We study the ecology and evolution of species interactions in the plant root microbiome.

Current projects

Genetic conflict between attracting mutualists and repelling parasites

Many genes that organisms use to regulate their mutualists are also used to defend against parasites and pathogens. The shared genetic control of beneficial and harmful symbioses raises the intriguing possibility that susceptibility to infection is a pleiotropic cost of mutualism. Our goal is to understand how a genetic tradeoff between attracting mutualists and repelling parasites has shaped the genomic architecture of traits mediating species interactions, and how ongoing conflict influences adaptation. ​​

We combine fieldwork, experiments, and genomics & transcriptomics to explore these questions in the root microbiome of legumes in the genus Medicago. Legumes rely on nitrogen provided by mutualistic bacteria (rhizobia) to grow in poor soil, but they are also infected by parasitic nematodes that steal nutrients. The two symbionts form remarkably similar structures on plant roots (below). 

We've discovered that plant responses to mutualistic rhizobia and parasitic nematodes are genetically coupled in the legume Medicago. Plant genotypes that attracted more rhizobia were more heavily infected by nematodes, indicating that susceptibility to parasitic nematodes is a cost of mutualism.

We're exploring the following questions in the legume genus Medicago :

In a genetic model plant (Medicago truncatula...

  • What are the genomic signatures of genetic conflict between mutualism and parasitism? 

In a wild weed (Medicago lupulina...

  • How does genetic conflict influence adaptation?

  • How does ecology mediate genetic conflict?  

In alfalfa (Medicago sativa...

  • How can we mitigate conflict between mutualism and parasitism in crop microbiomes

Past projects

Constraints on adaptive habitat choice in the wild

With undergraduates at Mountain Lake Biological Station, I used an innovative genetic approach to reconstruct oviposition site choice, a classic signature of local adaptation, in wild forked fungus beetles (Bolitotherus cornutus). We found that although females avoided a high-mortality habitat in laboratory trials, this adaptive preference disappeared in the wild. Our results show that natural landscapes impose tradeoffs that override adaptive preferences to shape habitat use; reveal that these tradeoffs are significantly stronger than suggested by the laboratory-based work that dominates the habitat choice literature; and may explain why these beetles are not locally adapted.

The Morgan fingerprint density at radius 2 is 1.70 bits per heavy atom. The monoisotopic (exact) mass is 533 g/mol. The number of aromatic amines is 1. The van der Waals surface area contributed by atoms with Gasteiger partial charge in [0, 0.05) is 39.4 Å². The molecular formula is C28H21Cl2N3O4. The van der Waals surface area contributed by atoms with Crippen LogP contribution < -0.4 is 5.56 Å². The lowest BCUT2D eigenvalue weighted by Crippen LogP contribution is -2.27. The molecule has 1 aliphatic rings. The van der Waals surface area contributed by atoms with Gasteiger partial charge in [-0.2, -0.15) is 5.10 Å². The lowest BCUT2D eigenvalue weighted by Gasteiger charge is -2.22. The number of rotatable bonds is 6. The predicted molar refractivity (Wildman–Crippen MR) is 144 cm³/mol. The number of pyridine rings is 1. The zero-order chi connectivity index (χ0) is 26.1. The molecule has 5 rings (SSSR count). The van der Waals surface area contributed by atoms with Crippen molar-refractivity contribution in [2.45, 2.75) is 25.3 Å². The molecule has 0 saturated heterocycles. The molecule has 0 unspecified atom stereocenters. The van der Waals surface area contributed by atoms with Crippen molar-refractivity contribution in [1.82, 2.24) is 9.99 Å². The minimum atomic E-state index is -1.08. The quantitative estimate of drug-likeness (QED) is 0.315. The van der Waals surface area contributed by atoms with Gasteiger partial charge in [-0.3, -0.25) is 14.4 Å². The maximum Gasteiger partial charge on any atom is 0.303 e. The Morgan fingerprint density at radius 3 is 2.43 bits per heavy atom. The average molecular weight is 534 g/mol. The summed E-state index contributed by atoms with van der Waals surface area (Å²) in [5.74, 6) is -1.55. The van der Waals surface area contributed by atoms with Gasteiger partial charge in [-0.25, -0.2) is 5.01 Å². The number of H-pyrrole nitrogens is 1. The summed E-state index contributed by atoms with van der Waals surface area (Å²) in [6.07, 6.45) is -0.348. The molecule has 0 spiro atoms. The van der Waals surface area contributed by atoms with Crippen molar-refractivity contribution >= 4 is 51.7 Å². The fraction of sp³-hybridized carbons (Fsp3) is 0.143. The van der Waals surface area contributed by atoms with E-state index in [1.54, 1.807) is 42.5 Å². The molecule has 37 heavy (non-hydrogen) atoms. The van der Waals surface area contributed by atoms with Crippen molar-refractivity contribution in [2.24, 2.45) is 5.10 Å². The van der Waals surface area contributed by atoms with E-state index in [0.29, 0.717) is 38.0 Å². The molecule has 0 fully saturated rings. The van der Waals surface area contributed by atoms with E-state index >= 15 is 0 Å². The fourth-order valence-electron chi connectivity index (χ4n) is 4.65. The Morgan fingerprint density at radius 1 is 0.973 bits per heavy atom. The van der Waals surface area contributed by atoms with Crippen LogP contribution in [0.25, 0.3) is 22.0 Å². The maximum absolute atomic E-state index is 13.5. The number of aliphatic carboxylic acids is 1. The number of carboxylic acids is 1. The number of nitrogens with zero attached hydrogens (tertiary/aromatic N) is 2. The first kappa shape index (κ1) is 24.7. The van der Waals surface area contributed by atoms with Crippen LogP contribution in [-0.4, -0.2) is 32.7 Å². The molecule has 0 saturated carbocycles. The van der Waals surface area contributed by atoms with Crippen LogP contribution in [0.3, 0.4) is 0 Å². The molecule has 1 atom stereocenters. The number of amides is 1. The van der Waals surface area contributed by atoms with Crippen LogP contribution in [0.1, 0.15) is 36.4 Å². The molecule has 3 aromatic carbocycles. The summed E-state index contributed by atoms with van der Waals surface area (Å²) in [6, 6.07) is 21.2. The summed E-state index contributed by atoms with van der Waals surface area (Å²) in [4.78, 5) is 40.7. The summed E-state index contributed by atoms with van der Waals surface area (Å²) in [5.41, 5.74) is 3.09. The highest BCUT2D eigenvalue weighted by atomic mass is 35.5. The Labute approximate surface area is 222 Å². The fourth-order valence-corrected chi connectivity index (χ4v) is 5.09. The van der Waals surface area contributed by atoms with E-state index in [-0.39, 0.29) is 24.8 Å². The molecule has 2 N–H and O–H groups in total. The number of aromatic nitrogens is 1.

Relevant papers:

Wood et al. 2014 Behavioral Ecology  |

Forked fungus beetles lay eggs on three fungus species. 

From left to right: Fomes fomentarius, Ganoderma applanatum, and Ganoderma tsugae.

Environmental effects on evolutionary potential

Genetic variation, the raw material of evolution, determines a trait's capacity to evolve (its "evolutionary potential"). The environment influences evolutionary potential by modifying gene expression, uncovering cryptic genetic variation under certain conditions. We've discovered that environmental effects on evolutionary potential—typically assumed to be minimal—are extensive and evolutionarily significant.

Environmental effects on evolutionary potential are extensive. Evolutionary potential in multivariate trait space is described by genetic correlations, the relationships between traits that influence evolution. We found that differences in genetic correlations among environments were as large as evolved differences among populations, demonstrating that environmental effects on genetic correlations rival the strength of other evolutionary forces.

Relevant papers:  

These effects interact with selection to alter the rate of evolution. Because selection favors different optima in different environments, environmental effects on evolutionary potential are likely to co-occur with changes in selection. In an analytical model, we showed that concurrent changes in evolutionary potential and selection alter evolutionary rates.

Relevant papers: 

 

 

Field stations

Our research has a large field component. We're lucky to work at three amazing field stations: the University of Pittsburgh's Pymatuning Laboratory of Ecology; the University of Virginia's Mountain Lake Biological Station, and the University of Toronto's Koffler Scientific Reserve. Click on the photos below to learn more about these fantastic facilities.

Pymatuning Lab. of Ecology

Pennsylvania

Mt. Lake Biological Station

Virginia

Koffler Scientific Reserve

Ontario

 
 
 

Lab logo and website design by Sandy Wolfe Wood

www.designing-change.com